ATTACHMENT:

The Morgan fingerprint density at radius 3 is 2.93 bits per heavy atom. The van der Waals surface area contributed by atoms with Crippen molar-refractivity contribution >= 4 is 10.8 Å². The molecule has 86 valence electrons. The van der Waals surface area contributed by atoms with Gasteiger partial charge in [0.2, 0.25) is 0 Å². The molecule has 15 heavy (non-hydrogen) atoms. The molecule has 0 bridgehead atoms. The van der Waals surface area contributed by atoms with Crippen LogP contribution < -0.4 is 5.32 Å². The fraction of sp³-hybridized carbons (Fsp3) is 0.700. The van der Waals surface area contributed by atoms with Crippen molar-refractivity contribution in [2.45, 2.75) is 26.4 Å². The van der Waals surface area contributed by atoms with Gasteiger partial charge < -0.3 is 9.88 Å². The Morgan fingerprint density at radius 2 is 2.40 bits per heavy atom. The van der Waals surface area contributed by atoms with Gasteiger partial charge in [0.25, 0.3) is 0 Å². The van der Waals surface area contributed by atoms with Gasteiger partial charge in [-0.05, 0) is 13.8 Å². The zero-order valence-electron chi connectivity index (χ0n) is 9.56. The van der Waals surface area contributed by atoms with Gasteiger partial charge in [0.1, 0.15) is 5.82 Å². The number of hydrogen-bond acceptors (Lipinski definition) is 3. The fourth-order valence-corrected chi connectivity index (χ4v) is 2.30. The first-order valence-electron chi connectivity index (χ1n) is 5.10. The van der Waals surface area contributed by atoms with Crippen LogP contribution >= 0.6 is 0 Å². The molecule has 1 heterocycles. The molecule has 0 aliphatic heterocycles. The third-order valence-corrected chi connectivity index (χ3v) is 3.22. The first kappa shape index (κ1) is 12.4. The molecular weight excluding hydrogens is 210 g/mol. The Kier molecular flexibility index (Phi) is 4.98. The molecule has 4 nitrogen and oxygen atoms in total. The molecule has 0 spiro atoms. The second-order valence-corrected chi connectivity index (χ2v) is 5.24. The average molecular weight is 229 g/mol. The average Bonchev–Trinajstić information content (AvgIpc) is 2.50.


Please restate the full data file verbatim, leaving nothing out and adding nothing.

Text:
The Morgan fingerprint density at radius 3 is 2.93 bits per heavy atom. The van der Waals surface area contributed by atoms with Crippen molar-refractivity contribution >= 4 is 10.8 Å². The molecule has 86 valence electrons. The van der Waals surface area contributed by atoms with Gasteiger partial charge in [0.2, 0.25) is 0 Å². The molecule has 15 heavy (non-hydrogen) atoms. The molecule has 0 bridgehead atoms. The van der Waals surface area contributed by atoms with Crippen LogP contribution < -0.4 is 5.32 Å². The fraction of sp³-hybridized carbons (Fsp3) is 0.700. The van der Waals surface area contributed by atoms with Crippen molar-refractivity contribution in [2.45, 2.75) is 26.4 Å². The van der Waals surface area contributed by atoms with Gasteiger partial charge < -0.3 is 9.88 Å². The Morgan fingerprint density at radius 2 is 2.40 bits per heavy atom. The van der Waals surface area contributed by atoms with Gasteiger partial charge in [0.25, 0.3) is 0 Å². The van der Waals surface area contributed by atoms with Gasteiger partial charge in [-0.05, 0) is 13.8 Å². The zero-order valence-electron chi connectivity index (χ0n) is 9.56. The van der Waals surface area contributed by atoms with Gasteiger partial charge in [0.1, 0.15) is 5.82 Å². The number of hydrogen-bond acceptors (Lipinski definition) is 3. The fourth-order valence-corrected chi connectivity index (χ4v) is 2.30. The first-order valence-electron chi connectivity index (χ1n) is 5.10. The van der Waals surface area contributed by atoms with Crippen LogP contribution >= 0.6 is 0 Å². The molecule has 1 heterocycles. The molecule has 0 aliphatic heterocycles. The third-order valence-corrected chi connectivity index (χ3v) is 3.22. The first kappa shape index (κ1) is 12.4. The molecular weight excluding hydrogens is 210 g/mol. The Kier molecular flexibility index (Phi) is 4.98. The molecule has 4 nitrogen and oxygen atoms in total. The molecule has 0 spiro atoms. The second-order valence-corrected chi connectivity index (χ2v) is 5.24. The average molecular weight is 229 g/mol. The average Bonchev–Trinajstić information content (AvgIpc) is 2.50.